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William A. Presti Center
April 2016 Newsletter 
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Are You In An Abusive Relationship?

This month as we focus on sexual assault, we would like to look at warning signs to identify if you or a loved one is in an abusive relationship. Helpguide.org tells us that domestic abuse, also sometimes referred to as spousal abuse, "occurs when one person in an intimate relationship or marriage tries to dominate and control the other person." The purpose of all domestic abuse is always to manipulate and gain control over the person being abused and to maintain that control. It's important to note that domestic abuse and violence happens to people of all ethnic backgrounds, age ranges, genders, and sexual orientations. It may not be easy to tell in the beginning stages of a relationship if your partner is abusive. The National Domestic Violence Hotline says abusive behaviors can emerge as the relationship grows over time.

Are you or someone you know in need of counseling services?
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What are the Warning Signs?

Understanding and recognizing the warning signs of domestic abuse is the first step towards receiving help. Ask yourself or your loved one the following questions. The questions are broken down into four categories in order to identify abusive behavior in relationships.
Your Inner Thoughts and Feelings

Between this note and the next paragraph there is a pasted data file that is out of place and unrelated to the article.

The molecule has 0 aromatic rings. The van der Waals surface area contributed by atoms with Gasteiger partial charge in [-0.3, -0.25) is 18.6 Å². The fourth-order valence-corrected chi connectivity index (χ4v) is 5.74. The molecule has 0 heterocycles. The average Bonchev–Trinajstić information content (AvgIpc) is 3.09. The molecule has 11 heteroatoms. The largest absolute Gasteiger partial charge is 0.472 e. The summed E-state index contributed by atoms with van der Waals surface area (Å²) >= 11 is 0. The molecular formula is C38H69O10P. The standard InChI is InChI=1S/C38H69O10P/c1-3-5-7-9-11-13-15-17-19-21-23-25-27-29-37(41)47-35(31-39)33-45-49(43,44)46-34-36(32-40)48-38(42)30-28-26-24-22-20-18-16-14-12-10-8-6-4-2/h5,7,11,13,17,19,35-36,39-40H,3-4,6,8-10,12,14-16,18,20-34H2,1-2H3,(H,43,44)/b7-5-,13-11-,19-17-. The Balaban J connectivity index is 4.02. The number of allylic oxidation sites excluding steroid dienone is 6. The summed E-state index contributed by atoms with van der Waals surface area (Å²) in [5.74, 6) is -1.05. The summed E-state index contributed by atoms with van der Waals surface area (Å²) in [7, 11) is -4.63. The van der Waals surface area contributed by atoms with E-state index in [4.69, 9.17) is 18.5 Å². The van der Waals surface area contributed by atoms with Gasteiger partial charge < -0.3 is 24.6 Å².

Do you:
  • feel scared around your partner most of the time?
  • purposely not talk about certain topics to avoid angering your partner?
  • believe that the hurt and mistreatment you experience is deserved?
  • tend to feel numb emotionally or helpless in the relationship?
Your Partner's Belittling Behavior
Does your partner:
  • consistently put you down and use harsh words with you?
  • criticize or ignore your opinions or accomplishments?
  • tell you that you are at fault for their own abusive behavior?
  • treat and see you as their property or as a sex object?
Your Partner's Violent Behavior or Threats
Does your partner:
  • seem to have a bad and incalcuable temper?
  • physically harm you, or threaten to harm or kill you?
  • threaten to physically harm your children or take them away from you?
  • threaten to kill themselves if you decide to leave?
Your Partner's Controlling Behavior
Does your partner:
  • continuously act jealous and possessive of you?
  • seek to control where you go and/or what you do?
  • keep you away from your friends and family?
  • restrict your access to your money, the phone, or the car?
If the answer to even some or most of these questions is yes, it is time to seek professional help. To learn more about resources you can turn to for help, click here or call the domestic violence hot line directly at 1-800-799-7233.

References:
Smith, Melinda, and Segal, Jeanne. "Domestic Violence and Abuse: Signs of Abuse and Abusive Relationships." Helpguide.org. n.p. March 2016. Web. 31 March 2016


"Warning Signs and Red Flags." The National Domestic Violence Hotline. n.p. n.d. Web. 31 March 2016
Copyright © 2016 William A. Presti Center for Families and Youth LLC, All rights reserved.
April 2016 Newsletter

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